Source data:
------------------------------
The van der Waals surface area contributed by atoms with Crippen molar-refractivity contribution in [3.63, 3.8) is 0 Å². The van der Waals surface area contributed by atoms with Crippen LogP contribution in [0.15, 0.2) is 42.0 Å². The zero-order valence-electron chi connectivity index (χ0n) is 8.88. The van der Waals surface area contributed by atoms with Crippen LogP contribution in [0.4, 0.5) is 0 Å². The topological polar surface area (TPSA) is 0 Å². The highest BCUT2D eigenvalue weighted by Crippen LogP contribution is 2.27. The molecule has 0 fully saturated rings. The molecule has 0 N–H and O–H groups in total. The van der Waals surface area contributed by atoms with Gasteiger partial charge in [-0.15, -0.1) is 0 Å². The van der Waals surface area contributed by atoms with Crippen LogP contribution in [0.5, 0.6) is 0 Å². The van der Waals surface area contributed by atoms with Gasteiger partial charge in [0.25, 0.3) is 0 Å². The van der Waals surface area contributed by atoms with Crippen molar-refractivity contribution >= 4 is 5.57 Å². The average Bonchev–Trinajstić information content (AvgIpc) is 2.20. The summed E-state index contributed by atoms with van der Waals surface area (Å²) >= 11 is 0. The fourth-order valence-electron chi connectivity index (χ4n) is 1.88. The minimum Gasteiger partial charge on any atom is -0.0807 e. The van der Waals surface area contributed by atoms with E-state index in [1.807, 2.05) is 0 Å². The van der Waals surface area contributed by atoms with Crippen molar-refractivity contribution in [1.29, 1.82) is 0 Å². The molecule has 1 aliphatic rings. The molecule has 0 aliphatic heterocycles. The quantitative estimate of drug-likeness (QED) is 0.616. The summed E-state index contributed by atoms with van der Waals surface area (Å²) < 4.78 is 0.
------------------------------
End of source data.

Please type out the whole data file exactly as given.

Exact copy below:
The van der Waals surface area contributed by atoms with Crippen molar-refractivity contribution in [3.63, 3.8) is 0 Å². The van der Waals surface area contributed by atoms with Crippen LogP contribution in [0.15, 0.2) is 42.0 Å². The zero-order valence-electron chi connectivity index (χ0n) is 8.88. The van der Waals surface area contributed by atoms with Crippen LogP contribution in [0.4, 0.5) is 0 Å². The topological polar surface area (TPSA) is 0 Å². The highest BCUT2D eigenvalue weighted by Crippen LogP contribution is 2.27. The molecule has 0 fully saturated rings. The molecule has 0 N–H and O–H groups in total. The van der Waals surface area contributed by atoms with Gasteiger partial charge in [-0.15, -0.1) is 0 Å². The van der Waals surface area contributed by atoms with Crippen LogP contribution in [0.5, 0.6) is 0 Å². The van der Waals surface area contributed by atoms with Gasteiger partial charge in [0.25, 0.3) is 0 Å². The van der Waals surface area contributed by atoms with Crippen molar-refractivity contribution >= 4 is 5.57 Å². The average Bonchev–Trinajstić information content (AvgIpc) is 2.20. The summed E-state index contributed by atoms with van der Waals surface area (Å²) >= 11 is 0. The fourth-order valence-electron chi connectivity index (χ4n) is 1.88. The minimum Gasteiger partial charge on any atom is -0.0807 e. The van der Waals surface area contributed by atoms with E-state index in [1.807, 2.05) is 0 Å². The van der Waals surface area contributed by atoms with Crippen molar-refractivity contribution in [1.29, 1.82) is 0 Å². The molecule has 1 aliphatic rings. The molecule has 0 aliphatic heterocycles. The quantitative estimate of drug-likeness (QED) is 0.616. The summed E-state index contributed by atoms with van der Waals surface area (Å²) < 4.78 is 0.